An Independent K-12 school on a beautiful wooded campus, 3 miles from Washington, D.C.

Arundel Family Library

Arundel Family Library News

Need a recommendation on a great book. Check out our literature blog. We have asked every rising fifth and sixth grader to make at least two new posts and two comments on this blog over the summer. Read what your classmates have to say about a book and let them know what you think. Rising sixth graders who need a refresher on how to make a new post click here. Rising fifth graders who need a refresher on how to make a new post click here.

Chris Grabenstein will be visiting the Middle School on Feb. 26th at 1:20. Grabenstein's latest novel, Mr. Lemoncello's Library Olympics, is a sequel to the popular and inventive Escape From Mr. Lemoncello's Library. Grabenstein has also co-authored the I Funny series with James Patterson.

The library loans Kindles to allow children to access our ever-growing collection of e-books through Overdrive. Students can borrow the Kindles and then check Overdrive for books they would like loaded on to the kindles. Before a Kindle can be borrowed students and parents need to fill out a permission slip. There is a small fee for lost Kindles.

Students can also borrow portable mp3 players to listen to e-audiobooks.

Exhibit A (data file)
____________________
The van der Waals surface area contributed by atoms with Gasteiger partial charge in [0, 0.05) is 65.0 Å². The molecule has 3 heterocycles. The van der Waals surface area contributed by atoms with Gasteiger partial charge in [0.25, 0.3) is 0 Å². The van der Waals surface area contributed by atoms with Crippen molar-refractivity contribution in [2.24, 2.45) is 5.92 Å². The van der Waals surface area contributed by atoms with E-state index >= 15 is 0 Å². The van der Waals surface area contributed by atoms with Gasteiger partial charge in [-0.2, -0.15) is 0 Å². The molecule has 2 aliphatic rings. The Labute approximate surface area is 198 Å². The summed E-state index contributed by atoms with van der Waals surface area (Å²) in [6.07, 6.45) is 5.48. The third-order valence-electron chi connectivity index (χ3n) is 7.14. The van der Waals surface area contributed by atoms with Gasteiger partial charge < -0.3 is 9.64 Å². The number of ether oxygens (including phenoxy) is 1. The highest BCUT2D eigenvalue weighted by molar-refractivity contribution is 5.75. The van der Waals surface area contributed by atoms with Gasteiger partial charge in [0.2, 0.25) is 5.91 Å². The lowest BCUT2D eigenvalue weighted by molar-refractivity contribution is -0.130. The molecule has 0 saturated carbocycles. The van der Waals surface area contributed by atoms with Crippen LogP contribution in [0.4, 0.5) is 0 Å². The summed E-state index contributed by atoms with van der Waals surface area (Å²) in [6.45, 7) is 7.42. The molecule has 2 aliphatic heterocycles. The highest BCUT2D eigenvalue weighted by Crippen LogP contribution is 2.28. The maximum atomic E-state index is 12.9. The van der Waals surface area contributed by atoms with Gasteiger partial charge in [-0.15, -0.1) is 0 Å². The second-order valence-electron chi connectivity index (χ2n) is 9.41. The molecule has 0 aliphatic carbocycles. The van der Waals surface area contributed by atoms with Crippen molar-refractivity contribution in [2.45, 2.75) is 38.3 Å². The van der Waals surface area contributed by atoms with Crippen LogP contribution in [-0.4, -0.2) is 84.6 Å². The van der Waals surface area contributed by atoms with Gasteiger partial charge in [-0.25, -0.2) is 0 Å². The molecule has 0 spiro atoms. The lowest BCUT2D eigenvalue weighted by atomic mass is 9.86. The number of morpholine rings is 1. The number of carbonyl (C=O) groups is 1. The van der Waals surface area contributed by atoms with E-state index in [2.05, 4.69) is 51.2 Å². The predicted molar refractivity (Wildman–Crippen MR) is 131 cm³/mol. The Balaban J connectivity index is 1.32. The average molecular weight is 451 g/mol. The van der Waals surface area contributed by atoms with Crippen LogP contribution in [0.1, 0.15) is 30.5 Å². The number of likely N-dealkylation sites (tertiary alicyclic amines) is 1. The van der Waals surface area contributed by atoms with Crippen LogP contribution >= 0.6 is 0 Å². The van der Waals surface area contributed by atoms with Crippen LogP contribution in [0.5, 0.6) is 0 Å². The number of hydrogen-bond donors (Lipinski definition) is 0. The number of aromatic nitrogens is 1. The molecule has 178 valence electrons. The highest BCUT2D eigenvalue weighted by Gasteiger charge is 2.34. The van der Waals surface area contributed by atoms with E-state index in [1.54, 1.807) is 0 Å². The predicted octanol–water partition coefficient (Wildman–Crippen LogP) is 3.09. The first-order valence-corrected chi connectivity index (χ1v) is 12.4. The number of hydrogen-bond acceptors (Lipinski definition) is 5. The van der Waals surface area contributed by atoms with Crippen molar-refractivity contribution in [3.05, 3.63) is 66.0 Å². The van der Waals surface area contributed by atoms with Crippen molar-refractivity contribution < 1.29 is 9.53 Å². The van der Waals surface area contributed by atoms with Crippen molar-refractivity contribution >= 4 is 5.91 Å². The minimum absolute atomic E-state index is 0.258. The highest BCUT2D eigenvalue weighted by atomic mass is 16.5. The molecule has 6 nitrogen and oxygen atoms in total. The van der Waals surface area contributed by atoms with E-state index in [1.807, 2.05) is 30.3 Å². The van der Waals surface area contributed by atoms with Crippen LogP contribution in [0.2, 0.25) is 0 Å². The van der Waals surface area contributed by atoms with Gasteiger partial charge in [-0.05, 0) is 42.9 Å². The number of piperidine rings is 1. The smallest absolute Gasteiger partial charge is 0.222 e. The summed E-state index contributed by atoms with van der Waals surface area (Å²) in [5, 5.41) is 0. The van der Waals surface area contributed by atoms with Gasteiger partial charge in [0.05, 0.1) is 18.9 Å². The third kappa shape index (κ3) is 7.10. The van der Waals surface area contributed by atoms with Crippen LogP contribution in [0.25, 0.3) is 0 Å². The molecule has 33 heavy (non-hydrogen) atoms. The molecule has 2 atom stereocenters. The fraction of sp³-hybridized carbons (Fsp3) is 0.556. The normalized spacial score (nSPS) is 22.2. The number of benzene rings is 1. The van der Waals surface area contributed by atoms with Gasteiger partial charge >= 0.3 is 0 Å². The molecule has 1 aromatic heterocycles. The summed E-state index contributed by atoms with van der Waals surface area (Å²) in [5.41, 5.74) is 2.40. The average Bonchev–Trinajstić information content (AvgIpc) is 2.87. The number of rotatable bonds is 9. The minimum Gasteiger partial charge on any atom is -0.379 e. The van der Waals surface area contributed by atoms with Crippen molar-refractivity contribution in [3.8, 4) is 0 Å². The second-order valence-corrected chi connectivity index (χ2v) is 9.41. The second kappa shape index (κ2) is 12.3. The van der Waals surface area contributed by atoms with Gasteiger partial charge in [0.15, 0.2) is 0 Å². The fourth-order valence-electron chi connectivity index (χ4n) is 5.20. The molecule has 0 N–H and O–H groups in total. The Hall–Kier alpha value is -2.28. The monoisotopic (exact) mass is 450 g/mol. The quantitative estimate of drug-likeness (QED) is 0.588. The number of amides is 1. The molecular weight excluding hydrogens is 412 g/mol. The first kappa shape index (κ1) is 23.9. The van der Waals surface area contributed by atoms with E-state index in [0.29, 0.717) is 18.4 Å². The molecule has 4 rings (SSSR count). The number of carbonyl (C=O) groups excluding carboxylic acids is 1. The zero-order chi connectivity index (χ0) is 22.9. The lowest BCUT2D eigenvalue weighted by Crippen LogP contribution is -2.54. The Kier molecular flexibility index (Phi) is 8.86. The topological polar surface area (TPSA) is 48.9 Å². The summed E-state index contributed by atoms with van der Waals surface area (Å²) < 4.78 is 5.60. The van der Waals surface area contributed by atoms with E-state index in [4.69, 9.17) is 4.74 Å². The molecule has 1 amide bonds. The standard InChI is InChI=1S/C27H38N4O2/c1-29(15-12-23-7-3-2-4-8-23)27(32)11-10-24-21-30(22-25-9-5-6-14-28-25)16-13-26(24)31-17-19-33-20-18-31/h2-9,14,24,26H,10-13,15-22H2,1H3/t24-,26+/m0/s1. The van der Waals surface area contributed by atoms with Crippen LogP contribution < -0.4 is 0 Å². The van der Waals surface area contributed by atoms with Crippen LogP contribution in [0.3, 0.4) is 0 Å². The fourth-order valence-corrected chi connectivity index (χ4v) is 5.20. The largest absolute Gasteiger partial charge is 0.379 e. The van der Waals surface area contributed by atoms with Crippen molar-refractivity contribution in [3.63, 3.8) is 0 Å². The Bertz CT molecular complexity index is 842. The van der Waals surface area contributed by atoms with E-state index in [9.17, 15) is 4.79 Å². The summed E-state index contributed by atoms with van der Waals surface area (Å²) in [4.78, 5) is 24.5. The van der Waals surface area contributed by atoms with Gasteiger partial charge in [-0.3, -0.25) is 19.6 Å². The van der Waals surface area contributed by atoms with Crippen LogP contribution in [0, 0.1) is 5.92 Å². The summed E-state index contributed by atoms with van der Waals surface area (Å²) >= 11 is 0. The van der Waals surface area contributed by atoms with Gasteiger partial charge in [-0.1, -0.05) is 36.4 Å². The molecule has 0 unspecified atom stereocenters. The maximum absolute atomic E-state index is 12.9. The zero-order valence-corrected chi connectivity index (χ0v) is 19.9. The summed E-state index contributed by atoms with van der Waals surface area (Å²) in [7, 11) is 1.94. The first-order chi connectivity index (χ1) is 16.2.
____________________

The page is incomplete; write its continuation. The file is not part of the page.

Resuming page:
If you would like to load digital material onto your own devices (kindles, ipads, iphones etc.) you will need to obtain a user number from the librarians. Please contact me at for that information. Tutorial videos for the use of Overdrive are available here.

Kindle Permission Slip.pdf

Electronic Material Request Form.pdf

Audio Book Reviews by Middle School Students

Click here to listen to more book reviews from our readers.

Are you looking for a good mystery to read?

See Mr. Mathews' Favorite Books




E-Books at Potomac

We now have a large selection of E-Books available to download. To view the collection, click here.

What's New

Brown  Girl Dreaming by Jacqueline Woodson

“I am born brown-skinned, black-haired and wide-eyed. I am born Negro here and colored there.” Jacqueline Woodson’s latest offering may be her best yet. Woodson weaves many of the themes of her earlier works into a lovely memoir told in poetry form. The story begins with her birth just three years after “a brown girl named Ruby Bridges walked into an all-white school.” With grace and poignancy she relates her family’s early struggles dealing with her father’s departure, the death of her Uncle, and the daily humiliations of life in a still largely segregated Greenwood, South Carolina. As her family moves back North to Brooklyn, Woodson shares the long journey to becoming a writer even as she struggled with school. Woodson’s use of narrative verse to tell a story ranks up there with the finest examples in children’s literature, books such as Out of the Dust. Her poems pack a real emotional punch and will stay with you long after you finish the book. Don’t miss this book.